However, it wasn’t until the first half of the nineteenth century, with the arrival of American Samuel Russell Warren to Montréal in 1836, that the local construction of organs became more professionalized3. A few years later, autodidact Joseph Casavant also built approximately twenty organs. Though none are still in existence, his name remains associated with Québec-made organs. Trained in Europe, his sons established a business in 1879 and built an enviable reputation after making the organ for the Notre-Dame Basilica of Montréal in 18904. Dedicated and keeping up with advances in their craft, the Casavant brothers were able to favourably position their business at the start of the next century.

Many developments have marked the history of the pipe organ since its invention, but its keyboard remained stable until very recently, when electronic and computer innovations began offering new creative possibilities to the community. These innovations not only have led to a genuine renewal of the language related to the instrument, but also, in the fruitful words of artist and musician Bruno Bouchard, to the possibility of “exceeding its human limits.” This interest in going beyond the limits is a leitmotif at the basis of all, or almost all, technological development, from the Industrial Revolution to today, whether this has been for better or for worse given climate change and the sociopolitical challenges of our time.

Still, in the context of Plein Jeu, this leitmotif becomes an innovative and promising way of decompartmentalizing and desacralizing the organ. These two words, decompartmentalizing and desacralizing, summarize the key stakes of any heritage mission, particularly that of museums, whose conservation and research mandate often involves removing the object or work from their context in order to ensure their long-term survival. This is not a simple paradox, especially since new generations, who have received a minimal religious education, increasingly make up the museum public. The more this occurs, the more we need to develop new discourse that can offer ways of reflecting on religious works. In this regard, a project that facilitates access to a heritage organ and reimagines its language demonstrates a remarkable effort of conservation and development, augmented by an artistic process that reinterprets the history of this essential instrument, present in our province since the founding of the colony. Above all, such a project reimagines and greatly increases the potential that the pipe organ holds for future art and music practices.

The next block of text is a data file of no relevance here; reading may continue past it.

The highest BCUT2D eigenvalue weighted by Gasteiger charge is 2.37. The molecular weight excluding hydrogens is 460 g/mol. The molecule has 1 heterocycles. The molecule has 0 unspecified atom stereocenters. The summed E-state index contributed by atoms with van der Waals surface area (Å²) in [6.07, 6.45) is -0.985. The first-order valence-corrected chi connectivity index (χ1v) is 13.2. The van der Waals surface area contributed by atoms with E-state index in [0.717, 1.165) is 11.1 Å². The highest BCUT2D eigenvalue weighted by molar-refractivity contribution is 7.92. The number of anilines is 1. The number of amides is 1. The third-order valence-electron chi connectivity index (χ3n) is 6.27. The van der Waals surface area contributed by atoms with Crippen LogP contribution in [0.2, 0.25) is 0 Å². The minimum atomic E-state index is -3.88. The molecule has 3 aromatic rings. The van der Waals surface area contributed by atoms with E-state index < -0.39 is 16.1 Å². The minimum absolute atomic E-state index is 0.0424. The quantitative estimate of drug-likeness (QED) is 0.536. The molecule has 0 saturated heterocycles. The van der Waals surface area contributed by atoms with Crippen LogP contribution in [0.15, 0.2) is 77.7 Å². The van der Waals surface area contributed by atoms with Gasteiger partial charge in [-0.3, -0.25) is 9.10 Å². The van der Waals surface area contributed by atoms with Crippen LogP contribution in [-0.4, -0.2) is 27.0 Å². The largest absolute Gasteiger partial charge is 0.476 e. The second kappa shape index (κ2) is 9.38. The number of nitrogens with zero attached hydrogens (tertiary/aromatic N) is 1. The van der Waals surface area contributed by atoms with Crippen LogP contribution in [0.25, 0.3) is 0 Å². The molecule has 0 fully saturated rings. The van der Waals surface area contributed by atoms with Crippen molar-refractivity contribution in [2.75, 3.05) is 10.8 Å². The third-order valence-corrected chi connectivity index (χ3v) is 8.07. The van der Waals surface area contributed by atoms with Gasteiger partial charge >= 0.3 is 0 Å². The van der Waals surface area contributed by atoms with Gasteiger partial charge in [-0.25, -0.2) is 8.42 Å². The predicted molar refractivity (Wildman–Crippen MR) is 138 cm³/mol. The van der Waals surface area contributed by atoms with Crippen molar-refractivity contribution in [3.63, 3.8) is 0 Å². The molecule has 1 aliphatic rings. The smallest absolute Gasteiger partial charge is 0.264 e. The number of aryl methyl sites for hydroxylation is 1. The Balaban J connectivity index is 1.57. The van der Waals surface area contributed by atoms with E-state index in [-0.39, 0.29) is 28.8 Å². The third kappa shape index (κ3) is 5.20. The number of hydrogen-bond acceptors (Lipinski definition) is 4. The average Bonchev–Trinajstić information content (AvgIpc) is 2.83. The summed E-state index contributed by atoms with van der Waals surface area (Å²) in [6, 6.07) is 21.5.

1 “About World Heritage,” United Nations Educational, Scientific and Cultural Organization, World Heritage Convention, accessed November 24, 2021,

2 Antoine Bouchard, “Les orgues du Québec,” Québec Religious Heritage Council, accessed November 24, 2021,

3 Anne-Marie Bouchard, Croire, Devenir, Imaginer, Ressentir, Revendiquer (Quebec City: Musée national des beaux-arts du Québec, 2018), 5.

4 Antoine Bouchard, “Les orgues.”